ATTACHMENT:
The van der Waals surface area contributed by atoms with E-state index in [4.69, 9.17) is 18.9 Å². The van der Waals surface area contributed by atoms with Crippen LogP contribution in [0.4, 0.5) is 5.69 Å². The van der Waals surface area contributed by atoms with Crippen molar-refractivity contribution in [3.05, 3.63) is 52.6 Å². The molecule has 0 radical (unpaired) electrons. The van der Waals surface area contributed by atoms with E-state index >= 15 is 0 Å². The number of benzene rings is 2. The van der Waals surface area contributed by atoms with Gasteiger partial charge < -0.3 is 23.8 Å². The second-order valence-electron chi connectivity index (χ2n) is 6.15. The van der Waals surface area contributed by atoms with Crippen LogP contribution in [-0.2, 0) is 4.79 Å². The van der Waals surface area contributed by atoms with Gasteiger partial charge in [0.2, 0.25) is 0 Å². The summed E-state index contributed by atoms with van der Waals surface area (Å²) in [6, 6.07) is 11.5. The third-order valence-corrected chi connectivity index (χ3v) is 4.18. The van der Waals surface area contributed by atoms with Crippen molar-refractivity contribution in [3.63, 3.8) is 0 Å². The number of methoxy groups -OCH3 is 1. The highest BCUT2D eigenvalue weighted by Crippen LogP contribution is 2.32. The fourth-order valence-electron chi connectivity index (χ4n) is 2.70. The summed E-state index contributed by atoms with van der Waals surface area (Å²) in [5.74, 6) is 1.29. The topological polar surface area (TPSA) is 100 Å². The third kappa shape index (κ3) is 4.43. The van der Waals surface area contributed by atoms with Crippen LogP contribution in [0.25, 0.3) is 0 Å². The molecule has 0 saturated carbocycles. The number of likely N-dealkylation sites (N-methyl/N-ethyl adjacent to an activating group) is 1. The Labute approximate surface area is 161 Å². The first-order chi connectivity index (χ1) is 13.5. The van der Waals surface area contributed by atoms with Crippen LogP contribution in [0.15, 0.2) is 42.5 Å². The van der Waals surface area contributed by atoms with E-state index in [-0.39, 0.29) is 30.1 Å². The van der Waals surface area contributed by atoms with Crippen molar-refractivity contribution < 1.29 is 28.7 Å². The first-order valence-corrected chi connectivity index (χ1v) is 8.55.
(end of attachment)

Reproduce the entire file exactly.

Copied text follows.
The van der Waals surface area contributed by atoms with E-state index in [4.69, 9.17) is 18.9 Å². The van der Waals surface area contributed by atoms with Crippen LogP contribution in [0.4, 0.5) is 5.69 Å². The van der Waals surface area contributed by atoms with Crippen molar-refractivity contribution in [3.05, 3.63) is 52.6 Å². The molecule has 0 radical (unpaired) electrons. The van der Waals surface area contributed by atoms with E-state index >= 15 is 0 Å². The number of benzene rings is 2. The van der Waals surface area contributed by atoms with Gasteiger partial charge < -0.3 is 23.8 Å². The second-order valence-electron chi connectivity index (χ2n) is 6.15. The van der Waals surface area contributed by atoms with Crippen LogP contribution in [-0.2, 0) is 4.79 Å². The van der Waals surface area contributed by atoms with Gasteiger partial charge in [0.2, 0.25) is 0 Å². The summed E-state index contributed by atoms with van der Waals surface area (Å²) in [6, 6.07) is 11.5. The third-order valence-corrected chi connectivity index (χ3v) is 4.18. The van der Waals surface area contributed by atoms with Crippen molar-refractivity contribution in [3.63, 3.8) is 0 Å². The number of methoxy groups -OCH3 is 1. The highest BCUT2D eigenvalue weighted by Crippen LogP contribution is 2.32. The fourth-order valence-electron chi connectivity index (χ4n) is 2.70. The summed E-state index contributed by atoms with van der Waals surface area (Å²) in [5.74, 6) is 1.29. The topological polar surface area (TPSA) is 100 Å². The third kappa shape index (κ3) is 4.43. The van der Waals surface area contributed by atoms with Crippen LogP contribution in [0.25, 0.3) is 0 Å². The molecule has 0 saturated carbocycles. The number of likely N-dealkylation sites (N-methyl/N-ethyl adjacent to an activating group) is 1. The Labute approximate surface area is 161 Å². The first-order chi connectivity index (χ1) is 13.5. The van der Waals surface area contributed by atoms with Crippen LogP contribution in [0.15, 0.2) is 42.5 Å². The van der Waals surface area contributed by atoms with E-state index in [-0.39, 0.29) is 30.1 Å². The van der Waals surface area contributed by atoms with Crippen molar-refractivity contribution < 1.29 is 28.7 Å². The first-order valence-corrected chi connectivity index (χ1v) is 8.55.